[Snort-users] whatis database
dr at ...381...
Fri Sep 22 21:51:44 EDT 2000
A short version for this and similar queries.
The first place to look for this stuff is in the rules file.
It's syntax is simple... one line per rule. That will tell you what in the
packet set this off. Not that I'm suggesting this will illuminate the
whole picture for you, but it will be the first step.
Then once you've glanced through this... have a look at
the existing docs. We all know they need more detail and
updating in some cases but they will be a good start.
www.snort.org is a good place to start. I know everyone
hates to hear RTFM... but....
The second top level thing I would mention is that there are
two classes of rules that you should be aware of... the content
triggered rules that are based on some pattern known to occur
in a specific attack(like your first example which is a windows
smb file browser, and the port based trojan detection rules (your
second query). The port based trojan detection will go off
anytime there is traffic to that port because that port is
the default listen port of commonly accessible trojans...
It falses often and can be set off by application traffic
using that port range even randomly assigned sometimes.
On Fri, 22 Sep 2000, amp wrote:
> I'd like to know if someone out there knows where a good place would be to look
> up some of the things that snort is flagging.
> For instance, I see a bunch of these daily.
> [**] IDS177/netbios-name-query [**]
> 09/22-04:09:05.968366 18.104.22.168:137 -> 22.214.171.124:137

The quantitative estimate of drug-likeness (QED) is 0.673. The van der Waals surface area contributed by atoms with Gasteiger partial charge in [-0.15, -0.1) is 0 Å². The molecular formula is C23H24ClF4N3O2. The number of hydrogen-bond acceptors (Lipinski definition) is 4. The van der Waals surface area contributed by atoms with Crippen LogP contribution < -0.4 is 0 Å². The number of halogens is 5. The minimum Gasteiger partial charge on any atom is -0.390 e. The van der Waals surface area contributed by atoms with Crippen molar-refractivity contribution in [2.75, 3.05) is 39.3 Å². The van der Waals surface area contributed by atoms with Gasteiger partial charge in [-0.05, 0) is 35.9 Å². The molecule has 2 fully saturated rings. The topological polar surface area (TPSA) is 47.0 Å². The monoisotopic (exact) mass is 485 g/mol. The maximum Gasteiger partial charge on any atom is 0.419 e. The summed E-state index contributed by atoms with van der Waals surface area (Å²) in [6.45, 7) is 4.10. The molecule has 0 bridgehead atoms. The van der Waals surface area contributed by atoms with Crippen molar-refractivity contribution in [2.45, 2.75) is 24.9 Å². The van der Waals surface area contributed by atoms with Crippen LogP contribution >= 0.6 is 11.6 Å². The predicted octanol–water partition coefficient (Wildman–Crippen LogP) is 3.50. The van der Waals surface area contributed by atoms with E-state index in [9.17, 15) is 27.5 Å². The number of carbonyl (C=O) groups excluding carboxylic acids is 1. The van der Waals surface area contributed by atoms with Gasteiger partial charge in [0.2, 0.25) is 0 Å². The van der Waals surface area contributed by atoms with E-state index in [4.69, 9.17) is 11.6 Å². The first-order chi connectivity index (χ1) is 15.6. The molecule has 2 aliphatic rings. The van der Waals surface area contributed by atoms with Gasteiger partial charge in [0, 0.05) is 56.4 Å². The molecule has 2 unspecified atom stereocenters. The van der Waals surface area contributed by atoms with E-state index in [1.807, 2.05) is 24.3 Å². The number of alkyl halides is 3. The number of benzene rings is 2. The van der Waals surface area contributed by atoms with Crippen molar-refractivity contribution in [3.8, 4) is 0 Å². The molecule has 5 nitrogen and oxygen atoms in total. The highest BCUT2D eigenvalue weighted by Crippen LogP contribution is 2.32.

> UDP TTL:114 TOS:0x0 ID:8267
> Len: 58
> 16 03 00 10 00 01 00 00 00 00 00 00 20 43 4B 41 ............ CKA
> 41 41 41 41 41 41 41 41 41 41 41 41 41 41 41 41 AAAAAAAAAAAAAAAA
> 41 41 41 41 41 41 41 41 41 41 41 41 41 00 00 21 AAAAAAAAAAAAA..!
> 00 01 ..
> I looked around the snort site, and various other places linked off the page to
> see exactly what it is. My guess it's just a Win machine firing up on my local
> network doing a netbios query, but I can't seem to locate a place where the
> stuff that is flagged in the vision.rules file is documented for =why= a given
> packet is logged as opposed to others.
> More critically, I got one today that says...
> /var/log/snort $ cat 126.96.36.199/TCP:3791-1115
> [**] IDS42/trojan-active-totaleclipse [**]
> 09/21-21:51:09.784529 188.8.131.52:3791 -> 184.108.40.206:1115
> TCP TTL:64 TOS:0x0 ID:21024 DF
> **S***A* Seq: 0x6593A1EC Ack: 0x53A6C7 Win: 0x7D78
> TCP Options => MSS: 1460 NOP NOP SackOK
> >From the description, it doesn't look like it's something that plays well
> with others. I'd like to know if it is probing for the existance of a trojan
> or if the trojan has already nailed me.
> amp at ...492...
> Never be afraid to try something new.
> Remember, amateurs built the ark.
> Professionals built the Titanic.
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